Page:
Diet

Animals were fed with a standard diet (Purina chow) of the following composition (g/100 g): protein, 23·5; lipids, 7·09; fibre, 6·0; Ca, 1·3; P, 0·8; ash, 6·39; water, 7·96; dextrin, balance.

Experimental design

Rats were randomly assigned to four groups: control, control+propranolol (CP), NGR and NGR+propranolol (NGRP). Control and CP rats were fed freely with the standard diet. NGR and NGRP rats received, for 4 weeks, 80 % of the amount of food consumed by the control and CP rats, respectively, the previous day, corrected for body weight. All rats had free access to water. Propranolol (7 mg/kg per d; Richmond Laboratory, Buenos Aires, Argentina) was injected intraperitoneally 5 d per week, for 4 weeks, in the CP and NGRP rats. Propranolol regimen administration and dose concentration were chosen according to previous studies(10). The control and NGR rats received saline injections in an identical dosage regimen. Body weight and dietary intake were recorded daily; body length was recorded every 4 d. A Mettler PC 4000 scale (Mettler-Toledo, Zurich, Switzerland) was used to measure body weight with an accuracy of ± 1 mg. For length measurements, animals were anaesthetised slightly with diethyl ether in an anaesthetic induction chamber. Body length was determined with a scaled ruler in mm from the nose tip to the last hairs of the tail base. Food consumption was measured by using special feeders, which allowed the recovery of spilled food. Food intake was weighed daily with a Mettler scale (accuracy ± 1 mg). Animals were killed under anaesthesia after 4 weeks of food restriction. Femurs and tibiae from each animal were dissected avoiding periostial lesion and weighed, and their length was determined with a digital calliper from the tip of the greater trochanter to the distal surface of the lateral-medial condyle. A Mettler PE 600 scale (Mettler-Toledo) was used to measure femur weight expressed in g. Femurs were used for mechanical studies, whereas tibiae were used for histomorphometric studies. Additionally, ten rats were killed for initial measurements on the day the experiment began (day 0).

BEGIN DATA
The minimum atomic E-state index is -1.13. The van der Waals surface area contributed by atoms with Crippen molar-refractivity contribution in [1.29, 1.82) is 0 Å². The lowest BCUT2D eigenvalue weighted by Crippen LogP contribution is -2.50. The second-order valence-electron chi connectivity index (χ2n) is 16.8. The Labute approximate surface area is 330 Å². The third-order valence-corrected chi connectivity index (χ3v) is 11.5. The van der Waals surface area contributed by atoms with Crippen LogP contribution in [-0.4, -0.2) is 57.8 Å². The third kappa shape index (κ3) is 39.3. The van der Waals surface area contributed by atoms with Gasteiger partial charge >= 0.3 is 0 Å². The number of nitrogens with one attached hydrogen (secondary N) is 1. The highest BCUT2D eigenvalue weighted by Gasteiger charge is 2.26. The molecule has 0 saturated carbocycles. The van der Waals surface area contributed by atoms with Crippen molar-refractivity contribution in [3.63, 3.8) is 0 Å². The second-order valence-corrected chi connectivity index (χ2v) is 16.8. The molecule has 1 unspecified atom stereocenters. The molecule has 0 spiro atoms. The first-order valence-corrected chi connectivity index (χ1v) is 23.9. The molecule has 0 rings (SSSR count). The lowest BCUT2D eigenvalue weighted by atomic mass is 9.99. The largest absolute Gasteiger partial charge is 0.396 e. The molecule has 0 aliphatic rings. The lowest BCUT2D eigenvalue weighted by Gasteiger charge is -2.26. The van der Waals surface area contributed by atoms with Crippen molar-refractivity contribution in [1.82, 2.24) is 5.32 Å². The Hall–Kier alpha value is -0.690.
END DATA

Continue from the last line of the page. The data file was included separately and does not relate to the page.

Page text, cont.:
Histomorphometry

Tibiae were resected, fixed in buffered formalin, decalcified in 10 % EDTA (pH 7) for 25 d, and embedded in paraffin. Longitudinally oriented sections of the tibiae were obtained and stained with haematoxylin–eosin. Histomorphometric evaluation of the decalcified bone section was performed on digitalised microphotographs by employing Image-Tool software (University of Texas Health Science Center at San Antonio; UTHSCA). The following static parameters were evaluated in the middle area of the subchondral bone(18): thickness of the proliferative zone of the growth plate cartilage (PZTh) (μm); thickness of the hypertrophic zone (HpZTh) (μm), both calculated as the means of thirteen different measurements performed at thirteen locations randomly chosen on each section; bone volume as a fraction of bone tissue in total volume (BV/TV) (%). Total volume was taken as bone tissue plus bone marrow.

Biomechanical tests on femurs

The whole bones were submitted to a three-point bending test in a computerised Instron Universal Testing Machine (model 4442; Instron, Canton, MA, USA). The breaking force was applied perpendicularly to the long axis of the bone at midshaft. Bones were placed lying horizontally with the anterior aspect facing down on two supports equidistant from their ends, separated by a constant distance, and loaded (50 N) centrally at a speed of 5 mm/min. The plots of load v. deformation obtained were analysed to determine the following structural mechanical properties: load-bearing capacity (N), yielding load (N), yielding deformation (mm) and stiffness in elastic conditions (N/mm). Because bone segments between the supports were closely comparable with elliptical cylinders, the micromorphometry of the horizontal and vertical external (H and V) and internal (h and v) diameters of the fracture sections enabled us to calculate the following geometric properties: cross-sectional cortical bone area (mm2) and moment of inertia of the cross-sectional area (mm4). A stress–strain curve was determined from the previous force–deformation curve using engineering formulae. Material properties calculated were: yield stress (N/mm2) and Young's modulus of elasticity (N/mm2)(6).

Statistical analysis

Results are expressed as mean values with their standard errors. Data were analysed by one-way ANOVA followed by the Student–Neuman–Keuls test. Differences were considered significant if P < 0·05(19). Statistical analysis was performed with the Graphpad Prism statistical package (version 3; Graphpad Software, San Diego, CA, USA).